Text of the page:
MarriagelawMarriage is a legally sanctioned contract that alters the legal status of involved parties giving them certain rights and obligations. An alternative to traditional marriage is common law marriage which allows parties to enter an arrangement without a marriage license. Laws regarding common law marriage are designed to regulate parties’ expectations, such as: disability; property inheritance; legitimizing children; and allowing surviving spouses to receive social security benefits.

Only certain states recognize common law marriage (see list of states at the end of the article). For common law marriage to be acknowledged partners must display their union by methods which include written statements from others and bank records.

Social Security provides financial benefits for applicants that are qualified as non-working individuals with permanent injury or long term illness. The social security administration has guidelines for management and distribution of disability benefits in states that recognize common law marriage. Federal law regulates social security distribution, but when it comes to common law marriage state laws are relavent.

States that recognize common law marriage have specific requirements to validate the union and qualify individuals for benefits. For example, both couples have to live in the same state; share the same last name; hold shared bank accounts; be mentally stable; have intent to marry; and provide a letter from a blood relative acknowledging the marriage. When it comes to issues of divorce married couples must file for a divorce decree in the state they formed the common law marriage.

To qualify for disability benefits after a spouse has died statements from blood relatives of the deceased must be produced. If both partners have died then statements from blood relatives of the wife and husband are required.

Couples that move from the state they formed the common law marriage are still eligible for SSA benefits as long as the state they moved from extends common law status to other states.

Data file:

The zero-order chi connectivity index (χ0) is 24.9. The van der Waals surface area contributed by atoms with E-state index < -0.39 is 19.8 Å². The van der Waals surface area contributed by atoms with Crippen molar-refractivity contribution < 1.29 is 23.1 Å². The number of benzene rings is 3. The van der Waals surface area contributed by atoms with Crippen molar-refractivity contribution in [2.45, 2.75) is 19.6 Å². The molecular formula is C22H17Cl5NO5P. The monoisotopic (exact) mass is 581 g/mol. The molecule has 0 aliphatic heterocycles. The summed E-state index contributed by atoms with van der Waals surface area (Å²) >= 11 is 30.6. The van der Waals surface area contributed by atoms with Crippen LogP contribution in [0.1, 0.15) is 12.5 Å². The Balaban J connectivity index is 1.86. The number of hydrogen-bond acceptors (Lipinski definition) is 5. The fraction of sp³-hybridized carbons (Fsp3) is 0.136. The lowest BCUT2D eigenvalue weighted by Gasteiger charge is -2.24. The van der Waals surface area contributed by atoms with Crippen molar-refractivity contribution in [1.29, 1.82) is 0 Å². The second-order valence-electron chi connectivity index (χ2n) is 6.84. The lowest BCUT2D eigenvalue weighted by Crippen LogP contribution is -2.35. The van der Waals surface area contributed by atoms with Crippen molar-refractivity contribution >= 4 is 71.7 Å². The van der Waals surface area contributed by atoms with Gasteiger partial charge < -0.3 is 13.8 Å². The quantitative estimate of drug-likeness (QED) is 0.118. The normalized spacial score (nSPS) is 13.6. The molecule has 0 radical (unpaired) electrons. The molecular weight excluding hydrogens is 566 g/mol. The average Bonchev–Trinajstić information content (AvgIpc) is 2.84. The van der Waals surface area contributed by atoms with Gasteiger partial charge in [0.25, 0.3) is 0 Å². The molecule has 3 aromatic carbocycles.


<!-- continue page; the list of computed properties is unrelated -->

Many veteran and military benefits are based on marriage. A spouse may pursue collections if a spouse dies while serving in the military or collect VA benefits after military service has been served. The VA and military acknowledges common law marriage as a valid union when established in states that recognize it.

Common law marriage is no different than traditional marriage when it comes to issues of love and happiness. However, to ensure the rights of all citizens are protected, guidelines exist to secure assets, benefits and individual rights. Sometimes legal counsel is needed to navigate complex situations and to ensure laws are upheld. If an individual is seeking counsel for social security disability rights they can confidentially rely on the knowledge and experience of Parmele Law Firm at www.parmelelawfirm.com. Parmele Law Firm sets itself apart from other attorneys by representing with compassion, aggressive litigation and inspiration for the community.

States that recognize common law marriage are:

-Alabama
-Colorado
-District of Columbia
-Georgia (if established before 1/1/97)
-Idaho (if established before 1/1/96)
-Iowa
-Kansas
-Montana
-New Hampshire (for inheritance purposes)
-New Mexico
-Ohio (if created before 10/10/91)
-Oklahoma (possibly only if created before 11/1/98)
-Pennsylvania (if established before 1/1/05)
-Rhode Island
-South Carolina
-Texas
-Utah